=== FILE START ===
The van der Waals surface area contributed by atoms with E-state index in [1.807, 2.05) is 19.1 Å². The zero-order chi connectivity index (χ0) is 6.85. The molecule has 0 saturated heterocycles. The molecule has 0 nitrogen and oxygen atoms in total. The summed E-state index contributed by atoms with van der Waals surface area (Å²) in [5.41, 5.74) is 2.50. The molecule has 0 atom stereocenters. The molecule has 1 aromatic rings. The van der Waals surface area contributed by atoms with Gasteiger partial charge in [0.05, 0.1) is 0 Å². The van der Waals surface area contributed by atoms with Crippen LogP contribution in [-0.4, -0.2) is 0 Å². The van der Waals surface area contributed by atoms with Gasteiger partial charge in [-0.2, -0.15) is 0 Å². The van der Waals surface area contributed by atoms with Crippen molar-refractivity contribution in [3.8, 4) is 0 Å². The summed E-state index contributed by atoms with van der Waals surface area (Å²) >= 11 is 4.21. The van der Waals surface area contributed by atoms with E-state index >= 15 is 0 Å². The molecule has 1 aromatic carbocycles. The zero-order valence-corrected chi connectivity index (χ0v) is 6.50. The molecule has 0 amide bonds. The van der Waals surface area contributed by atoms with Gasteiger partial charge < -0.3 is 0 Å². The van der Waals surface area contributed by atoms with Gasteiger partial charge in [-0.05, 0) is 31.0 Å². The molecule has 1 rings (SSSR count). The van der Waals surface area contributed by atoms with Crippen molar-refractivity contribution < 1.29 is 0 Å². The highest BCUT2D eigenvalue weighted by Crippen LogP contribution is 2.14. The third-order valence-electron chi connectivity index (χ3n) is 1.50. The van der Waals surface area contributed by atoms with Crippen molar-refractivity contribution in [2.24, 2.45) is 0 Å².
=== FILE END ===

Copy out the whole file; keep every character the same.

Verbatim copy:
The van der Waals surface area contributed by atoms with E-state index in [1.807, 2.05) is 19.1 Å². The zero-order chi connectivity index (χ0) is 6.85. The molecule has 0 saturated heterocycles. The molecule has 0 nitrogen and oxygen atoms in total. The summed E-state index contributed by atoms with van der Waals surface area (Å²) in [5.41, 5.74) is 2.50. The molecule has 0 atom stereocenters. The molecule has 1 aromatic rings. The van der Waals surface area contributed by atoms with Gasteiger partial charge in [0.05, 0.1) is 0 Å². The van der Waals surface area contributed by atoms with Crippen LogP contribution in [-0.4, -0.2) is 0 Å². The van der Waals surface area contributed by atoms with Gasteiger partial charge in [-0.2, -0.15) is 0 Å². The van der Waals surface area contributed by atoms with Crippen molar-refractivity contribution in [3.8, 4) is 0 Å². The summed E-state index contributed by atoms with van der Waals surface area (Å²) >= 11 is 4.21. The van der Waals surface area contributed by atoms with E-state index >= 15 is 0 Å². The molecule has 1 aromatic carbocycles. The zero-order valence-corrected chi connectivity index (χ0v) is 6.50. The molecule has 0 amide bonds. The van der Waals surface area contributed by atoms with Gasteiger partial charge < -0.3 is 0 Å². The van der Waals surface area contributed by atoms with Gasteiger partial charge in [-0.05, 0) is 31.0 Å². The molecule has 1 rings (SSSR count). The van der Waals surface area contributed by atoms with Crippen molar-refractivity contribution < 1.29 is 0 Å². The highest BCUT2D eigenvalue weighted by Crippen LogP contribution is 2.14. The third-order valence-electron chi connectivity index (χ3n) is 1.50. The van der Waals surface area contributed by atoms with Crippen molar-refractivity contribution in [2.24, 2.45) is 0 Å².